For homework, students will find five examples of advertisements, sample layouts or Web pages that use different font choices for body copy, captions, secondary headlines and headlines. They can capture screen shots of examples online or provide hard copies from print publications.
1. Skill development — 20 minutes
Using the examples provided from their homework assignment, students will classify the fonts used for headlines, secondary headlines, body copy and captions. Students will record the information on the Font Sample Identification and Name handout.
After classifying the fonts, students will attempt to find the font name/family used for each category by using computers with Internet access, mobile devices and/or software such as Adobe InDesign or Photoshop (or whatever is available). This also works well as a small group activity, especially if not all students bring the examples assigned as homework. Groups of three can select among the examples they brought and can work together to use five total; this also helps if computer access is limited.
Font Style Guide Rubric
|Headline||The headline font is not creative or unique, and does not attract the viewer’s attention. It clashes with the other fonts, and stands out too much from the rest of the font choices. Some letters are hard to distinguish.||A unique and eye-catching font has not been chosen for the headline font. The font is not overly creative but it is still able to be read. Most letters are identifiable. The headline font clashes somewhat with the other fonts.||A unique and eye-catching font has been chosen for the headline font. The font is creative yet still able to be read. All letters are identifiable. The headline font does not clash with the other fonts.||____ / 10|
|Secondary Headline||There is no clear distinction between the headline and secondary headline font choice, and/or there is not clear distinction between the secondary headline font and the copy and caption font choices.||Font is not as easily read, and doesn’t really match the headline. The font too closely resembles the body copy and caption font, and is not easily identifiable as the secondary font.||Font is easily read at a larger size, and matches the headline. The font differs from the body copy and caption font, and is very clearly a secondary headline.||____ / 10|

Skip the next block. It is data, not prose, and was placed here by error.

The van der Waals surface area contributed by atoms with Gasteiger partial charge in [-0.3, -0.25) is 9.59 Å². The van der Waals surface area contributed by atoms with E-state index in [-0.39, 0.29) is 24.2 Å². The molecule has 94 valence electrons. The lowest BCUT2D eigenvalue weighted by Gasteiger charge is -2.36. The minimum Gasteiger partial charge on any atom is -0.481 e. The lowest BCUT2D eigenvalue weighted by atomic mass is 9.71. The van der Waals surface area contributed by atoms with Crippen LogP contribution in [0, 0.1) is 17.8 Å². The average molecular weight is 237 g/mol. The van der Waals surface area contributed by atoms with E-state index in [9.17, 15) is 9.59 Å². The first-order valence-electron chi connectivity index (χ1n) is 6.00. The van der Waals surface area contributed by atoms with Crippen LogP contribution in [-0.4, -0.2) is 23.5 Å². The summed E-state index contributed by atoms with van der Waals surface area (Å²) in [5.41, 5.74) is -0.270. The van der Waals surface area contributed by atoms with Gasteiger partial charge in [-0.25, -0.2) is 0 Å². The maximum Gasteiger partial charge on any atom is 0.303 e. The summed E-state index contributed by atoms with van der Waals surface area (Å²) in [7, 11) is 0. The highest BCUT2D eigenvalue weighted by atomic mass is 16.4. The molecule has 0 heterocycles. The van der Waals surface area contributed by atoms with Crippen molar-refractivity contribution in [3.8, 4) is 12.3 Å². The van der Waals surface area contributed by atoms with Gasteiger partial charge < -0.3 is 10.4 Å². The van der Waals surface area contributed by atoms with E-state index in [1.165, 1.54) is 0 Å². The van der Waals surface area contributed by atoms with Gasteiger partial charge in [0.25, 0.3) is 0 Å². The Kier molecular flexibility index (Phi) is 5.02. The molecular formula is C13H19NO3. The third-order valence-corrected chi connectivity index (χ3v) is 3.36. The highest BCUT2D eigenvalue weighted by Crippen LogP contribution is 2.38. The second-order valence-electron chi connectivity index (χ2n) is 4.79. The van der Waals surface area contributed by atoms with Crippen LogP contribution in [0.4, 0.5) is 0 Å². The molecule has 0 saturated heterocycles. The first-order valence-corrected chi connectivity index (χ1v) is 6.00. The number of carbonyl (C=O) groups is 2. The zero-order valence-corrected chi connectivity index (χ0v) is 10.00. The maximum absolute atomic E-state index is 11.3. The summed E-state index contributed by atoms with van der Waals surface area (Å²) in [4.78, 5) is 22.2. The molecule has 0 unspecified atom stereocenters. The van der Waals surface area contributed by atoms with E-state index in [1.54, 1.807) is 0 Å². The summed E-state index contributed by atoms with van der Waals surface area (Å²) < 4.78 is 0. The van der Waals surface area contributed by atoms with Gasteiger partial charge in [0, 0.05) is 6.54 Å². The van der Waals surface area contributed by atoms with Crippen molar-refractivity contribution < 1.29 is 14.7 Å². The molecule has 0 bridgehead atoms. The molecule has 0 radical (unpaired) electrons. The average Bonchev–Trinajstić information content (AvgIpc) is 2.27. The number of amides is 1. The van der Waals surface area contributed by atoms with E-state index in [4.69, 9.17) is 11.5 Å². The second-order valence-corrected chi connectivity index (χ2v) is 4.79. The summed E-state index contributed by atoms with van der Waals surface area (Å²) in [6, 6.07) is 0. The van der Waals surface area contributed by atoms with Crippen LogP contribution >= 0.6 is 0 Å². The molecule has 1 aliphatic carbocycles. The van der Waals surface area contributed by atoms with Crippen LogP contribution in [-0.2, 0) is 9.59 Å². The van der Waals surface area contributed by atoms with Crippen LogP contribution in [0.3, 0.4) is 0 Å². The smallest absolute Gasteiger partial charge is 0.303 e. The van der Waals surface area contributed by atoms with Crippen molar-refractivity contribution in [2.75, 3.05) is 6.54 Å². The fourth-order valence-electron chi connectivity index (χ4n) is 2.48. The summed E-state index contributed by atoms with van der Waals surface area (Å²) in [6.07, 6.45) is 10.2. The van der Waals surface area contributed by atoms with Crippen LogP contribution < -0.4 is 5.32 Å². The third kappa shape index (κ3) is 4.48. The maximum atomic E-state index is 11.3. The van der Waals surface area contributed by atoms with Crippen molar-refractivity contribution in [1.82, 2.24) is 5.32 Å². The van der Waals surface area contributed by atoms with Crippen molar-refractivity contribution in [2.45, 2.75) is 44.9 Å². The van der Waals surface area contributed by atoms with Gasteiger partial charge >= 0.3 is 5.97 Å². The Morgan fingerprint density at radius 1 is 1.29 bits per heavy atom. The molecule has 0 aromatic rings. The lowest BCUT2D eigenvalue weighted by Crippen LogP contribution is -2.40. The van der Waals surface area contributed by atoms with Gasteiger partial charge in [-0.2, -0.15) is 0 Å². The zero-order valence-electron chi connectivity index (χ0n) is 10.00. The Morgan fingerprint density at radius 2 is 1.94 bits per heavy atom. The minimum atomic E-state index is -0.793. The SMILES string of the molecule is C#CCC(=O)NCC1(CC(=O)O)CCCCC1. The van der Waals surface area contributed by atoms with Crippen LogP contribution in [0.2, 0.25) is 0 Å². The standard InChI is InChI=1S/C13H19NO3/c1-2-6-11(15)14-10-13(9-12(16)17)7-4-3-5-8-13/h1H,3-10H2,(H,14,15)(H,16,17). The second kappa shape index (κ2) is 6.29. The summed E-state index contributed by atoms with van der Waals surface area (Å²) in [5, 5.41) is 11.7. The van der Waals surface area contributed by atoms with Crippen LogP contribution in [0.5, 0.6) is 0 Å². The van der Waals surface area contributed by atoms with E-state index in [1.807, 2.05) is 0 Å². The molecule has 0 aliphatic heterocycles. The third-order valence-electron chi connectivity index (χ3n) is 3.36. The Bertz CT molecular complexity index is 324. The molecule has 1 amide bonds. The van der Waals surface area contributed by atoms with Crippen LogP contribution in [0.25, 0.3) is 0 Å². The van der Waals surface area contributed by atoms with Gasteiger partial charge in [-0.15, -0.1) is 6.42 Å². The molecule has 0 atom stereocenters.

|Caption||Font is hard to read, and is overly decorative. Letters run too closely together, and sometimes letters are confusing because they cannot be easily distinguished.||Font is somewhat easy to read at smaller sizes. Characters sometimes run together too closely but each letter is still easily distinguishable.||Font is easily read at smaller sizes. Characters don’t run together too closely and each letter is easily distinguishable.||____ / 10|
|Body Copy||Font is hard to read, and is overly decorative. Letters run too closely together, and sometimes letters are confusing because they cannot be easily distinguished.||Font is somewhat easy to read at smaller sizes. Characters sometimes run together too closely but each letter is still easily distinguishable.||Font is easily read at smaller sizes. Characters don’t run together too closely and each letter is easily distinguishable.||____ / 10|
|Cohesion||Font choices don’t match, contrast too much with each other, and/or each font distracts the viewer.||Font choices somewhat match, but may contrast with each other, causing some distraction to the viewer.||Chosen fonts match each other, or contrast effectively, with each font complementing the others.||____ / 10|
|Total points||____ / 50|